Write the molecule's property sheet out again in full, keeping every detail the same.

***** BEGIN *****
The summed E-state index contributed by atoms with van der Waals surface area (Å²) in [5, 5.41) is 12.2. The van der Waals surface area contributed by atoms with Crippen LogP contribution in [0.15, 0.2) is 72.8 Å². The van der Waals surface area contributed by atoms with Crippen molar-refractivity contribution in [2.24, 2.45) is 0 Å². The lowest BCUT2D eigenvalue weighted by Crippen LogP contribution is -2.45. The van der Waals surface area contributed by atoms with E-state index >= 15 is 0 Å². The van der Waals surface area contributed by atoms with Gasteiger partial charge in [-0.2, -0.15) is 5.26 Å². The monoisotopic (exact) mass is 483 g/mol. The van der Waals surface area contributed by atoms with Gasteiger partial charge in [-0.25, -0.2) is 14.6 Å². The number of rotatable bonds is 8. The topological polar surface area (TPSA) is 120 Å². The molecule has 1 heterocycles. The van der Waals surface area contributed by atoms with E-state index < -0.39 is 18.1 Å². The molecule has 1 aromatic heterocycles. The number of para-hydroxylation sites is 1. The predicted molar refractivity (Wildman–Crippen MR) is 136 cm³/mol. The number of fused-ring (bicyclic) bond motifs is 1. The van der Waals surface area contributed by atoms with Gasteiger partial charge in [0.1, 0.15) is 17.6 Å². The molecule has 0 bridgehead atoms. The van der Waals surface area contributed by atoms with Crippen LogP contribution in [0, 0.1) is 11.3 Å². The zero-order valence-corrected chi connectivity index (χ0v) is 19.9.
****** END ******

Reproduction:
The summed E-state index contributed by atoms with van der Waals surface area (Å²) in [5, 5.41) is 12.2. The van der Waals surface area contributed by atoms with Crippen LogP contribution in [0.15, 0.2) is 72.8 Å². The van der Waals surface area contributed by atoms with Crippen molar-refractivity contribution in [2.24, 2.45) is 0 Å². The lowest BCUT2D eigenvalue weighted by Crippen LogP contribution is -2.45. The van der Waals surface area contributed by atoms with E-state index >= 15 is 0 Å². The van der Waals surface area contributed by atoms with Gasteiger partial charge in [-0.2, -0.15) is 5.26 Å². The monoisotopic (exact) mass is 483 g/mol. The van der Waals surface area contributed by atoms with Gasteiger partial charge in [-0.25, -0.2) is 14.6 Å². The number of rotatable bonds is 8. The topological polar surface area (TPSA) is 120 Å². The molecule has 1 heterocycles. The van der Waals surface area contributed by atoms with E-state index < -0.39 is 18.1 Å². The molecule has 1 aromatic heterocycles. The number of para-hydroxylation sites is 1. The predicted molar refractivity (Wildman–Crippen MR) is 136 cm³/mol. The number of fused-ring (bicyclic) bond motifs is 1. The van der Waals surface area contributed by atoms with Gasteiger partial charge in [0.1, 0.15) is 17.6 Å². The molecule has 0 bridgehead atoms. The van der Waals surface area contributed by atoms with Crippen LogP contribution in [0, 0.1) is 11.3 Å². The zero-order valence-corrected chi connectivity index (χ0v) is 19.9.